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How to Slay Scary Monsters (and Other Childhood Fears)

“Mom, come here, now,” my three-year old whispers urgently as he pulls me toward the yard. “Red eyes,” he says, shivering with fear. “Red eyes.” My son believes we have a monster downstairs, but only at night when we are upstairs. Other monsters live in bushes at the back of our yard, where they feast on stray baseballs and Frisbees. That is why he is worried now. I am called in to retrieve the ball he has lost. I grab the ball and run back to him as if I’ve narrowly escaped. “Monsters are just pretend,” I say.

A big, scary world

As their understanding of the world increases, so do kids’ fears. Infants may be fearful of separation or loud noises, and those fears stick with kids into the toddler years. But as their experiences and imaginations grow, toddlers may also develop fears of animals and insects (dogs, snakes, spiders), characters in costumes (beware Santa Claus and the Easter Bunny), and things that lurk in the dark (ghosts and monsters, bad guys and robbers). They may also fear they’ll be sucked down the toilet or the bathtub drain, despite your constant reassurance that they won’t. School-aged kids may get over their fear of the boogeyman but grow anxious about social disapproval and failure.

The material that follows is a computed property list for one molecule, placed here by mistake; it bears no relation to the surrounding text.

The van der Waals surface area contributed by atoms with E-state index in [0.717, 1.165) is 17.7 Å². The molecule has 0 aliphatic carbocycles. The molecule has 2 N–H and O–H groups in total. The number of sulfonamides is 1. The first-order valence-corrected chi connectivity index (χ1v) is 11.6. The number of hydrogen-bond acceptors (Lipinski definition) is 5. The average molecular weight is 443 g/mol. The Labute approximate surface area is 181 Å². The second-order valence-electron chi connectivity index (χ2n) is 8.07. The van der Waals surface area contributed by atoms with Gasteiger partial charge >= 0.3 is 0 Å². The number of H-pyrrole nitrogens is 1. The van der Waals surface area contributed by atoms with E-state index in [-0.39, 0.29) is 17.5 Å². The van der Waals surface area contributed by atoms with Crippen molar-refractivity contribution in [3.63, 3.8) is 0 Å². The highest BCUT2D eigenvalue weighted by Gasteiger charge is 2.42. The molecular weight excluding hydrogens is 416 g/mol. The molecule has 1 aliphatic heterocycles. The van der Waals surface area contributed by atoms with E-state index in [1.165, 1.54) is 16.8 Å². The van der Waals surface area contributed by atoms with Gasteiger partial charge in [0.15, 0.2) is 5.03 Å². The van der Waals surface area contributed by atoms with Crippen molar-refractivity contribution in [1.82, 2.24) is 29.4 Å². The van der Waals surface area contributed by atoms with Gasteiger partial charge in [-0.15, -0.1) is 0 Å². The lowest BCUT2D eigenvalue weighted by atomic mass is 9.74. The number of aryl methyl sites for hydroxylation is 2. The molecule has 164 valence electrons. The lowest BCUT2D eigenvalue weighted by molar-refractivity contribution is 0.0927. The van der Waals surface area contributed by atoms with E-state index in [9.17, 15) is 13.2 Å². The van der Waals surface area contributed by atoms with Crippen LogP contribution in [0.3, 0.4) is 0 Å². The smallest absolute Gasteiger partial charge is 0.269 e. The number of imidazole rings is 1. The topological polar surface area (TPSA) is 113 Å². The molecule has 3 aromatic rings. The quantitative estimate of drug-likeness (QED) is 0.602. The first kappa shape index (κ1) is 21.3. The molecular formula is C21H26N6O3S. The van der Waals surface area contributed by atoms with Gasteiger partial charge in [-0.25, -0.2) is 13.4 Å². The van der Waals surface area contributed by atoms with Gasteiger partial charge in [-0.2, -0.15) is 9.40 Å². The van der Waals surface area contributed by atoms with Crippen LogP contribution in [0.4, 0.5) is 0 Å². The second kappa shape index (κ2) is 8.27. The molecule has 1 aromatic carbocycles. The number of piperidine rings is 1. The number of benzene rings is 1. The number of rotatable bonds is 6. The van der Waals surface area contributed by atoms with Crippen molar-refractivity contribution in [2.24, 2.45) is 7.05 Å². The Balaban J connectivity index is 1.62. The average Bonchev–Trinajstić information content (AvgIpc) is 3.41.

“Anxious thinking - for all of us - is notoriously distorted, exaggerated, and unreliable,” notes Dr. Tamar Chansky, psychologist and author of Freeing Your Child from Anxiety: Powerful, Practical Solutions to Overcome Your Child's Fears, Worries, and Phobias. But don’t dismiss your child’s fears as childish or irrational. Confronting even the silliest scary scenarios helps kids learn to deal with real-life woes and worries. When your daughter shrieks and clings to your leg because the neighbor’s Border Collie bounces her way, embrace the teachable moment. Parents can help kids confront fears so they don’t grow bigger and scarier.

Fight fears together